Let’s just get this out the way so I can get down to the nitty gritty of looking at the game in depth and won’t waste your time in the process. Ahem. If you liked or loved Dead Island, you will enjoy Riptide. If you hated it, the same will more than likely be the case.
Now that’s out of the way, on with the show.
Riptide is somewhat duplicitous in nature. It is and isn’t a sequel to Dead Island. In game land, a full sequel has certain demands placed upon it by us critics and you gamers, that there be a certain level of improvement between each iteration, a new graphics engine or some kind of drastic change in enemy types, gameplay or setting.
Riptide has none of these things. But at the same time this doesn’t matter because what it does give you is exactly what the original did in 2011, a bloody good time.
After a brief catch up, narrated by Purna detailing the events of Dead Island, Riptide opens literally just as the original ends with the survivors landing their chopper on an aircraft carrier in hopes of getting a ride to safety. However, predictably, as soon as they land they are arrested by troops and dragged off to the brig under the orders of a shady looking executive called Serpo.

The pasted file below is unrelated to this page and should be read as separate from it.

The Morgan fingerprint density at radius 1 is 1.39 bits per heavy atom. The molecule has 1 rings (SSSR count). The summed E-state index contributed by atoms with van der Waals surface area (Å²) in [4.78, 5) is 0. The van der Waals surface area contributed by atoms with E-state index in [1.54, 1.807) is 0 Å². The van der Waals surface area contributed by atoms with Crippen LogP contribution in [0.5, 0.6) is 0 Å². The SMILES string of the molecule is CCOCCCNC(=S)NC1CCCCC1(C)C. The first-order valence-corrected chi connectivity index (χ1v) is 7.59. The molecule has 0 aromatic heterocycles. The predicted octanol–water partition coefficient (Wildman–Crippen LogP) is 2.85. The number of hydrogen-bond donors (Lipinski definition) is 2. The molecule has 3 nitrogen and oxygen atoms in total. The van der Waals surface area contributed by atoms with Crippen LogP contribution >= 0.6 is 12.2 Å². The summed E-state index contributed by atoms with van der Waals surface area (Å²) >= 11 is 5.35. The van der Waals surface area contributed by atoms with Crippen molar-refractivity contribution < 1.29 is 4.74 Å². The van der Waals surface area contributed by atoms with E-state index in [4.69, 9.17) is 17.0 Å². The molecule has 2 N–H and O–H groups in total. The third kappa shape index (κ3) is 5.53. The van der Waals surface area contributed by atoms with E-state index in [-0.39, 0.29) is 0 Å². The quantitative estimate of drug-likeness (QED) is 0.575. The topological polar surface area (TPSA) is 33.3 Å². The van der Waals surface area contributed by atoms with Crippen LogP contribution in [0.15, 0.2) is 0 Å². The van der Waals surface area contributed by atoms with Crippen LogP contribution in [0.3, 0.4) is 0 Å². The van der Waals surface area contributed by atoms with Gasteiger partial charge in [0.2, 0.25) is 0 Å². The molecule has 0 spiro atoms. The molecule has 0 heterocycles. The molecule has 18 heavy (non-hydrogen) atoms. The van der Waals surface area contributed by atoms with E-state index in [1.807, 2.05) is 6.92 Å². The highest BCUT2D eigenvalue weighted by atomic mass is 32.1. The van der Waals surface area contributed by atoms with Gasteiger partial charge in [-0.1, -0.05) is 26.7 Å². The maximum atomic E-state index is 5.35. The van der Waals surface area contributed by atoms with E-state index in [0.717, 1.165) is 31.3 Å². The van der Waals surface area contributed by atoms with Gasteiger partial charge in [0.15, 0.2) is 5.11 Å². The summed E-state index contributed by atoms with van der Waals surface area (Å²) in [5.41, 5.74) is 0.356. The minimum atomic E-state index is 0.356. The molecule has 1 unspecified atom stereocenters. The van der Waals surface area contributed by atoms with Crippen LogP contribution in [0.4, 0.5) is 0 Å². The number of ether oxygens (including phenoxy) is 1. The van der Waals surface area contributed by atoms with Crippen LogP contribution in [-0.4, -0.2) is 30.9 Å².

On arriving in their cell we meet the new character, John Morgan. John is an Australian soldier currently under arrest for disobeying orders to silence the survivors of the outbreak.
At this point some drugs that they’ve all been given kick in and everyone passes out. Waking up several hours later everyone else is missing and it sounds like the ship is in trouble as the locks on the cells are released and you are left to navigate the mostly abandoned ship.
I say mostly because, somehow, most of the crew is now infected and you must yet again find whatever’s handy to fight your way through the sinking ship.
Eventually you make your way to the deck, just in time to see Serpo make his escape in a helicopter, leaving you and what little is left of the crew to fend off hordes of the infected and make sure the ship isn’t dashed to pieces on the rocks. After a fun little fight involving tons of the undead and you actually being armed to the teeth for a change, the ship sinks anyway and you pass out, washing up on another fecking island
Riptide’s new setting, the island of Palanai, although just as sunny and palm tree laden as its predecessor is infinitely more squalid. Gone are the luxury hotels and shopping malls replaced with slums, shanty towns and swamps. Getting around the new waterlogged island is mostly done by boat. On the whole, this is quite fun and the boat itself handles very well and although it doesn’t drift as much as an actual dinghy would, it’s probably for the best. Running over zombies is also quite fun although the game can chug and stutter if you hit too many at once and attempt a speed boost.